Editorial: It now falls on states like Maryland to uphold women's right to choose

Baltimore Sun Editorial Board, The Baltimore Sun on

Published in Political News

By striking down Roe v. Wade which has for nearly five decades protected the right of women to terminate pregnancy, the U.S. Supreme Court has not only turned its back on legal precedent and many of their own personal pledges to uphold Roe as “settled law” made during U.S. Senate confirmation hearings, it has assured that the United States will remain a nation deeply divided over the fundamental right of women to choose. So-called “trigger” laws mean roughly half of states as close to Maryland as West Virginia and as large as Texas and Ohio will soon drastically restrict access to abortion. Thankfully, Maryland is not one of those states, but the consequences of this dramatic and historic reversal are far-reaching and serious, particularly to women who may not even realize they are pregnant at this moment — or until they are past the six-week window for abortion that some states will now (or soon) impose.

Given the draft opinion leaked earlier this year, the ruling comes as no surprise. This was delivered by a Supreme Court now firmly controlled by justices with extreme right-wing views who just one day earlier saw fit to ignore precedent and reject New York’s century-old limits on carrying guns outside the home. But it also raises a question: What other fundamental rights will be struck down by the conservative majority that so willingly sets aside stare decisis and did the political bidding of their political benefactors? Same-sex marriage? The right to contraception? A return to bans on sodomy? The court’s majority appears divided on them — for now.

Whatever protests and speechmaking we witness out of Washington, D.C., in the days ahead, it seems highly unlikely that much can be done about it in Congress where the Senate is too evenly divided to ever imagine a legislative remedy — including a suspension of the Senate filibuster rule that would be required to enable passage of most any legislation of consequence. And while we are proud to see our fellow Americans exercise their free speech rights, perhaps the best that can be hoped is for voters to recognize that who they elect to the White House and Congress matters — Republicans, particularly under Donald Trump, have made a near-universal opposition to women’s reproductive rights one of the defining tenets of their political party.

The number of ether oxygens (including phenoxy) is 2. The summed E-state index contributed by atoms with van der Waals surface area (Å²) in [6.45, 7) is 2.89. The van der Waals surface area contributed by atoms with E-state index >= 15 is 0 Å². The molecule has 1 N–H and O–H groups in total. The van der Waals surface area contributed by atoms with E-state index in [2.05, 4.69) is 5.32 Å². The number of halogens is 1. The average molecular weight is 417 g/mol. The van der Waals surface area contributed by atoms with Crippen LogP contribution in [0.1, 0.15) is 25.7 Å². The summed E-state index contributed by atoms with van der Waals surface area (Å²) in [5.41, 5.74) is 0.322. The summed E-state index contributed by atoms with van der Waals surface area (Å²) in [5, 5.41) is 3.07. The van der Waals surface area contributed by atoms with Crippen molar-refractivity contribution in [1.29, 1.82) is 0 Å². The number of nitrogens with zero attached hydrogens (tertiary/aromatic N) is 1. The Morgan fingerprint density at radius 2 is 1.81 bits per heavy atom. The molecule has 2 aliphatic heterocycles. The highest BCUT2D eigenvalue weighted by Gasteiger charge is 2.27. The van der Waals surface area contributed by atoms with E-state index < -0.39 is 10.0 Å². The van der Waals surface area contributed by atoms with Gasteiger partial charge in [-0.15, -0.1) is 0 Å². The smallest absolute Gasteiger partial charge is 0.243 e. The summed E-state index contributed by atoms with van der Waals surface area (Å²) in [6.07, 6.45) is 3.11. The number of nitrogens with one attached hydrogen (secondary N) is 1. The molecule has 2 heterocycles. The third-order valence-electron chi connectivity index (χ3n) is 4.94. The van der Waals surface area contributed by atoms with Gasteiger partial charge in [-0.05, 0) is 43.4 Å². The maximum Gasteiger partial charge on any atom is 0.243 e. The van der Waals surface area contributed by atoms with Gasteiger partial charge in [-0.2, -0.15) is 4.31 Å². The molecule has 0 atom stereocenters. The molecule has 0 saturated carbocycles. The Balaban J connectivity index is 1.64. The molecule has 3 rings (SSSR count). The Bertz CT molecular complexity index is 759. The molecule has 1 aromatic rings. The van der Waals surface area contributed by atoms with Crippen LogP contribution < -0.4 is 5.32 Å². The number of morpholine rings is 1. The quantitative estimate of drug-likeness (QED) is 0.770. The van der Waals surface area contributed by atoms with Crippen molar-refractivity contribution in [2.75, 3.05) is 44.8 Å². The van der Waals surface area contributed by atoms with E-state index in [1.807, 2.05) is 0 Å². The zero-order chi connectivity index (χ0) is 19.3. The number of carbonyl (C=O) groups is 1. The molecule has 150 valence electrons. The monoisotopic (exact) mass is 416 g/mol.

That leaves it to states like Maryland to protect women’s rights. No longer must we think in terms merely of providing reasonable medical options to Marylanders seeking to terminate their pregnancies but to welcome women from elsewhere who will surely be seeking help as well. Make no mistake, this will require more than reaffirming rights or keeping open clinics. Not all women can afford to travel out-of-state for medication or surgery, the two abortion options. And women of color are likely to be disproportionately adversely affected by the high court’s cave to religious zealotry. One can only assume this will give rise to an abortion underground in red states, particularly for pregnancy terminating drugs that can be used within the first 70 days of pregnancy. How much better for women to be connected to qualified health care than to the kind of backroom procedures provided pre-Roe.

Has the Supreme Court just awakened a political giant? It’s difficult to know for sure. While public opinion on abortion has fluctuated over the last two decades, Americans still overwhelmingly support that right 61% to 37%, according to the Pew Research Center. The question is whether the outrage so palpable today will light a fire under voters in the midterm elections, especially when so much attention is focused on pocketbook issues like inflation and gasoline prices. And beyond that, what will this mean for the nation’s cultural and social framework? Will businesses in red states struggle to recruit women from beyond their borders? Will universities with students? And in Maryland, can voters possibly trust another Republican to serve as governor under these terrible circumstances?


But that is a problem for tomorrow. Today, the focus must be on helping women who may soon find themselves with frightening options that may put their health at serious risk. The constitutional right to choose has been recklessly cast aside at the federal level. It is now up to the states to uphold that important freedom.


(Baltimore Sun editorial writers offer opinions and analysis on news and issues relevant to readers. They operate separately from the newsroom.)

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